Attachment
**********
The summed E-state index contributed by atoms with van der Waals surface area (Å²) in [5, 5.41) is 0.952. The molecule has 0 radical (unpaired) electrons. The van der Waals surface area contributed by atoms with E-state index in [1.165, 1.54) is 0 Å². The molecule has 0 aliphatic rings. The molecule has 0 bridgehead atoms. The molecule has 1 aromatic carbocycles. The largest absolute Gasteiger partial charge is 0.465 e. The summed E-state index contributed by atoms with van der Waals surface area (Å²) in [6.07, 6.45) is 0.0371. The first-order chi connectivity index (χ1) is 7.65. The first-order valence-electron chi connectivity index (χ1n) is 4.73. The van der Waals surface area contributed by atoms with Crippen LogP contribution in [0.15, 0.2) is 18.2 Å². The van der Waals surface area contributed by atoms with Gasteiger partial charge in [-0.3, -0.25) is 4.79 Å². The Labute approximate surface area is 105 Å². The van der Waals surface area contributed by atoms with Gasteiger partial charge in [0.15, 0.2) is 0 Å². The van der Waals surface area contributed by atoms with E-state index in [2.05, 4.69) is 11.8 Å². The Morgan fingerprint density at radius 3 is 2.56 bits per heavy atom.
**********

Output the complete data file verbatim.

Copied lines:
The summed E-state index contributed by atoms with van der Waals surface area (Å²) in [5, 5.41) is 0.952. The molecule has 0 radical (unpaired) electrons. The van der Waals surface area contributed by atoms with E-state index in [1.165, 1.54) is 0 Å². The molecule has 0 aliphatic rings. The molecule has 0 bridgehead atoms. The molecule has 1 aromatic carbocycles. The largest absolute Gasteiger partial charge is 0.465 e. The summed E-state index contributed by atoms with van der Waals surface area (Å²) in [6.07, 6.45) is 0.0371. The first-order chi connectivity index (χ1) is 7.65. The first-order valence-electron chi connectivity index (χ1n) is 4.73. The van der Waals surface area contributed by atoms with Crippen LogP contribution in [0.15, 0.2) is 18.2 Å². The van der Waals surface area contributed by atoms with Gasteiger partial charge in [-0.3, -0.25) is 4.79 Å². The Labute approximate surface area is 105 Å². The van der Waals surface area contributed by atoms with Gasteiger partial charge in [0.15, 0.2) is 0 Å². The van der Waals surface area contributed by atoms with E-state index in [2.05, 4.69) is 11.8 Å². The Morgan fingerprint density at radius 3 is 2.56 bits per heavy atom.